LabCorp’s purchase of LipoScience for $85m in September was just the warm-up act. The company has now made a $6.1bn move on Covance, which it says will create the world’s leading healthcare diagnostics company.
That is debatable: both companies are service providers rather than developers of in vitro diagnostics products, and the combined entity is therefore not a competitor to Roche and the rest of the top companies in the IVD market. In reality this is more likely to be a defensive move by two companies facing payment pressures from hospitals and the US government, sluggish testing volumes, and potentially damaging regulatory changes.
Covance shareholders will receive $75.76 in cash and 0.27 LabCorp shares for each Covance share they own, which was equivalent to $105.12 per Covance share before LabCorp opened down 8% this morning. The CRO’s shares are up 26% in early trading today. Covance shareholders will end up in possession of 16% of the new company.
The price is around 13.3 times Covance’s EBITDA over the 12 months to September 30, the companies say, and excluding one-off costs the transaction will be accretive to LabCorp’s adjusted EPS in 2015 before synergies. LabCorp believes it can realise annual cost savings of more than $100m within three years of closing the deal in the first quarter of 2015.
LabCorp will finance the deal with a combination of cash on hand, including Covance’s overseas cash, as well as debt from BofA Merrill Lynch and Wells Fargo Bank.
Scratch any recent billion-dollar merger and tax motives appear beneath the surface. On a conference call LabCorp management said that because more than 50% of Covance was based outside the US, the CRO’s overall tax rate was lower than the mainly US-based LabCorp’s 35% liability. Therefore, “LabCorp’s overall tax rate will come down as well.”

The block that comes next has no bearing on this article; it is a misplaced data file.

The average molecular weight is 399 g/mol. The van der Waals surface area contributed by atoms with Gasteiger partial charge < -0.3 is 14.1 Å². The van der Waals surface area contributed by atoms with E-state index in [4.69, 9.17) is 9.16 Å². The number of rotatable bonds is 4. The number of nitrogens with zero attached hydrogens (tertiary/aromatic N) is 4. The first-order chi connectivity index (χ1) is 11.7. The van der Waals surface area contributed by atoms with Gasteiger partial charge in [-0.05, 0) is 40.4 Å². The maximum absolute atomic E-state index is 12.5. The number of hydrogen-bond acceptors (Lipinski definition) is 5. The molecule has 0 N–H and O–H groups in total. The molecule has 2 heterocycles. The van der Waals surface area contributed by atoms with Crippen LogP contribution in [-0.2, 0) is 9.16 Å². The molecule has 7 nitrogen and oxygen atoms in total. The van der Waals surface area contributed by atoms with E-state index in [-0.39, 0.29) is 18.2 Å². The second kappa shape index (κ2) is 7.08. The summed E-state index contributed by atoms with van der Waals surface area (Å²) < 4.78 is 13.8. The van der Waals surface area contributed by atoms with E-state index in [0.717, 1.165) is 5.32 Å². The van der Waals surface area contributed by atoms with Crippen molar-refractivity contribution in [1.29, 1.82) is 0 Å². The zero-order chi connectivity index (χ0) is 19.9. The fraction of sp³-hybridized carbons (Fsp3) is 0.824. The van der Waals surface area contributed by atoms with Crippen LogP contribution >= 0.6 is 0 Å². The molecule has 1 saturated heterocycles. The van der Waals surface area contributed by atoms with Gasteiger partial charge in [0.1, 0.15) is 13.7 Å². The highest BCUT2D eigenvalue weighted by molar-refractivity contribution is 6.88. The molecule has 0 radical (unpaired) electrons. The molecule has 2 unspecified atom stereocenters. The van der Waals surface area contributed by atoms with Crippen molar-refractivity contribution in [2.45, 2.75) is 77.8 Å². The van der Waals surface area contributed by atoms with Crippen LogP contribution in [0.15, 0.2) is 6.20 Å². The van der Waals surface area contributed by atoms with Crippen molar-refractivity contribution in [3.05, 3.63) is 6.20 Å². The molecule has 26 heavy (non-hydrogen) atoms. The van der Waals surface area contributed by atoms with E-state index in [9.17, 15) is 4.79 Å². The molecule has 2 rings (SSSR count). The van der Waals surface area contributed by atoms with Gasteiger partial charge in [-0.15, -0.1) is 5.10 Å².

This is not an inversion deal, but it seems as if no company in the medtech sector will consider a takeover unless it can point to some kind of tax advantage.
Range of customers
Another factor that made Covance attractive is its international base. Covance has labs in Geneva, Indianapolis, Shanghai, Singapore and Tokyo, to capitalise on the shift to emerging economies (EP Vantage interview – Covance puts the pieces of the puzzle together, November 29, 2013). The combined company will draw around 20% of its revenue from outside the US after expanding its testing services into new markets.
But the main rationale is to provide a bulwark against the market pressures LabCorp and Covance face. They say that the combined company will derive its revenue from “managed care (32%), pharmaceutical and biotech companies (29%), commercial customers (22%), Medicare/Medicaid (12%), and private patients (5%)”.
This mix of hospitals, government and private insurers and citizens will provide some relief from squeezes in particular sectors. For example, while hospitals have been consolidating, allowing them to drive harder bargains on the prices they pay for testing services, the US and European economies have been recovering from recession, enabling governmental programmes and health services to spend more freely. Individual patients have more money in their pockets, too.
The combined entity will also have established relationships with all of the top 20 pharmaceutical companies, LabCorp says. The idea is that combining Covance’s patient monitoring and LabCorp’s tests will enable it to provide contract research services more quickly and cheaply to its big pharma clients.
Combating low prices, cutting tax and accessing non-US cash: LabCorp and Covance might not strictly be medtech companies, but their motives for merging are extremely familiar.